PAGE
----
South Africa is weighing the option of killing off its excess elephants, 10 years after the practice known as culling was banned amid pressure from animal rights activists.
KRUGER PARK, South Africa South Africa is weighing the option of killing off its excess elephants, 10 years after the practice known as culling was banned amid pressure from animal rights activists.
"It (culling) remains an option," said David Mabunda, the head of South African National Parks (SANParks) on Thursday on the sidelines of a three-day conference on controlling elephant populations in the Kruger National Park.
He added other options, such as contraception, were also being considered, and several approaches need to be taken. South Africa imposed a moratorium on culling in 1994.
Senior park officials have conceded off the record that they were leaning toward reintroducing culling, which involves killing off entire family groups at a time as survivors could become "rogues" prone to attacking humans.
Soaring elephant populations are seen as a threat to ecosystems which can only support so many of the pachyderms.
Regarded by many in the West as highly endangered, South Africa and its neighboring countries in fact have healthy and growing elephant populations. And this is proving a headache, as South Africa's roughly 16,000 elephants are all in enclosed areas.
South African authorities maintain problems are inevitable when the world's largest land mammal reproduces at will within enclosed areas of bush. This is even the case in the famed Kruger National Park, which is the size of Israel.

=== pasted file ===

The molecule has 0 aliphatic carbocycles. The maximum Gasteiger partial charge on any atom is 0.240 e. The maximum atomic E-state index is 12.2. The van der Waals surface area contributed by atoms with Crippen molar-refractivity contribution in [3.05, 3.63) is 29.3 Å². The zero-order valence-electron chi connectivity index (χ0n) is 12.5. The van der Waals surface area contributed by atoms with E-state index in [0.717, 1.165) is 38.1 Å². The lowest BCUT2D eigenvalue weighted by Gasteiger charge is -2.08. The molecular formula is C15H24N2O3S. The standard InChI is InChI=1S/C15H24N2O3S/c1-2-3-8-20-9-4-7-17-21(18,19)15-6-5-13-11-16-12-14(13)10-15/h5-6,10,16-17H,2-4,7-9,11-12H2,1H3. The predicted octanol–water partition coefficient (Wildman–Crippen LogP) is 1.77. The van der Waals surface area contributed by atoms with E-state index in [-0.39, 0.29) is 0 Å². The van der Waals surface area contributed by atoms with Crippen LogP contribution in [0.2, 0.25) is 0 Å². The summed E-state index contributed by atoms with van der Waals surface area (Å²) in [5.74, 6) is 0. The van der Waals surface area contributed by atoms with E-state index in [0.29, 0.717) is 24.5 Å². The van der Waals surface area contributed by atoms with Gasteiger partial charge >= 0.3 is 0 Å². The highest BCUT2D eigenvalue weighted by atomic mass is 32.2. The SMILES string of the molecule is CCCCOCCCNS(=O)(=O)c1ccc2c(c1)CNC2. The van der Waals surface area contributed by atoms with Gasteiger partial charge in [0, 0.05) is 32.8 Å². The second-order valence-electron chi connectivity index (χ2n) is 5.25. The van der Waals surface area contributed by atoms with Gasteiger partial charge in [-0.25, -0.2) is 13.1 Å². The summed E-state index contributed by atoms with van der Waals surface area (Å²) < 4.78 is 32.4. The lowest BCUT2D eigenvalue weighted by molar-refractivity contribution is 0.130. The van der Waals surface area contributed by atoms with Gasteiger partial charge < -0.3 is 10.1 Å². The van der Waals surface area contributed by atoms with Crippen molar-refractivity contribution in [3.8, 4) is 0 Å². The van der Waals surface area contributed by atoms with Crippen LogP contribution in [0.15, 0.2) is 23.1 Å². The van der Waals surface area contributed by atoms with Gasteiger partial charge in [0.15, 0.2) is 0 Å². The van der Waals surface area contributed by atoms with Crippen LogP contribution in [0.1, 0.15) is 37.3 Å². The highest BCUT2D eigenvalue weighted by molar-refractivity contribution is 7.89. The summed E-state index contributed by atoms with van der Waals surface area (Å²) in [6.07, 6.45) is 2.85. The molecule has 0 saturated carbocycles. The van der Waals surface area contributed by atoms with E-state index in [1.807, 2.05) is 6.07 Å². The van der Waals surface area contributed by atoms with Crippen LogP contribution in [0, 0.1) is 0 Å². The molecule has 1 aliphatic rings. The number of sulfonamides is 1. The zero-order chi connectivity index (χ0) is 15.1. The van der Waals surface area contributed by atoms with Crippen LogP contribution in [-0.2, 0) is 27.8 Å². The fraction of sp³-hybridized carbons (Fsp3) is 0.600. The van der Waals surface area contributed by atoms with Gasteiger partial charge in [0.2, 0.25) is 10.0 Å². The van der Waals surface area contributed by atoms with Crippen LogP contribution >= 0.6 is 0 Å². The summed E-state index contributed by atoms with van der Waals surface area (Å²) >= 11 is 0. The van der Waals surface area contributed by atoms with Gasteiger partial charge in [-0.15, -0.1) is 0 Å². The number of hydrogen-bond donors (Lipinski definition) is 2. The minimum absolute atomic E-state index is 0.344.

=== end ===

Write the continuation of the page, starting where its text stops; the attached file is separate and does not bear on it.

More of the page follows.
In the decade since culling stopped, Kruger's elephant population has almost doubled to close to 12,000. Adult elephants have no natural enemies and they have long lifespans.
Scientists say Kruger's population growth is unsustainable, as the huge beasts are literally eating themselves out of house and home to the detriment of other wild creatures.
"What I've seen from the naked eye ... is the total decimation of a number of big trees in the park. You don't need a Ph.D. degree to tell you that there's an impact in terms of trees that have been felled," Mabunda said. "We do have a serious problem in terms of numbers of overpopulation in our parks. What is important to us is to see those numbers being reduced, and we need to look at options that can reduce those numbers," he said.
Kruger has been transferring live elephants to other locations, but there is only so much space in a developing country with a growing and land hungry rural population.
Animal welfare activists say there are ethical issues involved, not least because elephants are highly intelligent, emotional, and social animals which makes them perfect "poster creatures" for conservationists.
"Violating the rights of elephants by culling them will evoke an outburst of anger and opposition from concerned people across the globe," said Michelle Pickover of Justice for Animals.
Pressure from animal welfare activists may have contributed to the cull moratorium in 1994, when Nelson Mandela came to power as the country's first black president.
There are some conservationists who argue that that decision was based more on politics than science.